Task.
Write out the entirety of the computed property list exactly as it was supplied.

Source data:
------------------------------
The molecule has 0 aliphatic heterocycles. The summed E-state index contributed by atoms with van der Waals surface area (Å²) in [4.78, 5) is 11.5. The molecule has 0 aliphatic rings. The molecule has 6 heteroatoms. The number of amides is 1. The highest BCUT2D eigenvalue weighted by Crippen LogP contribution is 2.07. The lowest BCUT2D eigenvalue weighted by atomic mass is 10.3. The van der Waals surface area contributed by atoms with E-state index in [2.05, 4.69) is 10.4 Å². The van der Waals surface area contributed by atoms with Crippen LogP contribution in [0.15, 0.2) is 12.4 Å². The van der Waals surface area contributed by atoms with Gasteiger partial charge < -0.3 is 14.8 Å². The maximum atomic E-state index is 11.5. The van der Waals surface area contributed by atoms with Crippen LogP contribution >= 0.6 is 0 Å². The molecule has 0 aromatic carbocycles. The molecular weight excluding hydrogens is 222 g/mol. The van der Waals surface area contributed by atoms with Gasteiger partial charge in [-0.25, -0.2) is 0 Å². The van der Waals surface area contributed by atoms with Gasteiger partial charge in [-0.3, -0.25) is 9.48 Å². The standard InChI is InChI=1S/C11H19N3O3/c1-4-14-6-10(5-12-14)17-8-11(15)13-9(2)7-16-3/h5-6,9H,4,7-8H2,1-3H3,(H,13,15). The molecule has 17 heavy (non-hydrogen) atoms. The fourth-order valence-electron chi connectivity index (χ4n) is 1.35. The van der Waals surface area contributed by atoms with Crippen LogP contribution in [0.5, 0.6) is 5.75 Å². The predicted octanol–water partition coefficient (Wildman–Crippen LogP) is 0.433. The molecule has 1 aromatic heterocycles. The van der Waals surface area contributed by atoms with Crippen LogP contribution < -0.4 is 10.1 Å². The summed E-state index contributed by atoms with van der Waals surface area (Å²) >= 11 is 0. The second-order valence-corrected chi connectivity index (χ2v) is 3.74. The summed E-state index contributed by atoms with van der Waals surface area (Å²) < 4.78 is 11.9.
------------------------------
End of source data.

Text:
The molecule has 0 aliphatic heterocycles. The summed E-state index contributed by atoms with van der Waals surface area (Å²) in [4.78, 5) is 11.5. The molecule has 0 aliphatic rings. The molecule has 6 heteroatoms. The number of amides is 1. The highest BCUT2D eigenvalue weighted by Crippen LogP contribution is 2.07. The lowest BCUT2D eigenvalue weighted by atomic mass is 10.3. The van der Waals surface area contributed by atoms with E-state index in [2.05, 4.69) is 10.4 Å². The van der Waals surface area contributed by atoms with Crippen LogP contribution in [0.15, 0.2) is 12.4 Å². The van der Waals surface area contributed by atoms with Gasteiger partial charge < -0.3 is 14.8 Å². The maximum atomic E-state index is 11.5. The van der Waals surface area contributed by atoms with Crippen LogP contribution >= 0.6 is 0 Å². The molecule has 0 aromatic carbocycles. The molecular weight excluding hydrogens is 222 g/mol. The van der Waals surface area contributed by atoms with Gasteiger partial charge in [-0.25, -0.2) is 0 Å². The van der Waals surface area contributed by atoms with Gasteiger partial charge in [-0.3, -0.25) is 9.48 Å². The standard InChI is InChI=1S/C11H19N3O3/c1-4-14-6-10(5-12-14)17-8-11(15)13-9(2)7-16-3/h5-6,9H,4,7-8H2,1-3H3,(H,13,15). The molecule has 17 heavy (non-hydrogen) atoms. The fourth-order valence-electron chi connectivity index (χ4n) is 1.35. The van der Waals surface area contributed by atoms with Crippen LogP contribution in [0.5, 0.6) is 5.75 Å². The predicted octanol–water partition coefficient (Wildman–Crippen LogP) is 0.433. The molecule has 1 aromatic heterocycles. The van der Waals surface area contributed by atoms with Crippen LogP contribution < -0.4 is 10.1 Å². The summed E-state index contributed by atoms with van der Waals surface area (Å²) >= 11 is 0. The second-order valence-corrected chi connectivity index (χ2v) is 3.74. The summed E-state index contributed by atoms with van der Waals surface area (Å²) < 4.78 is 11.9.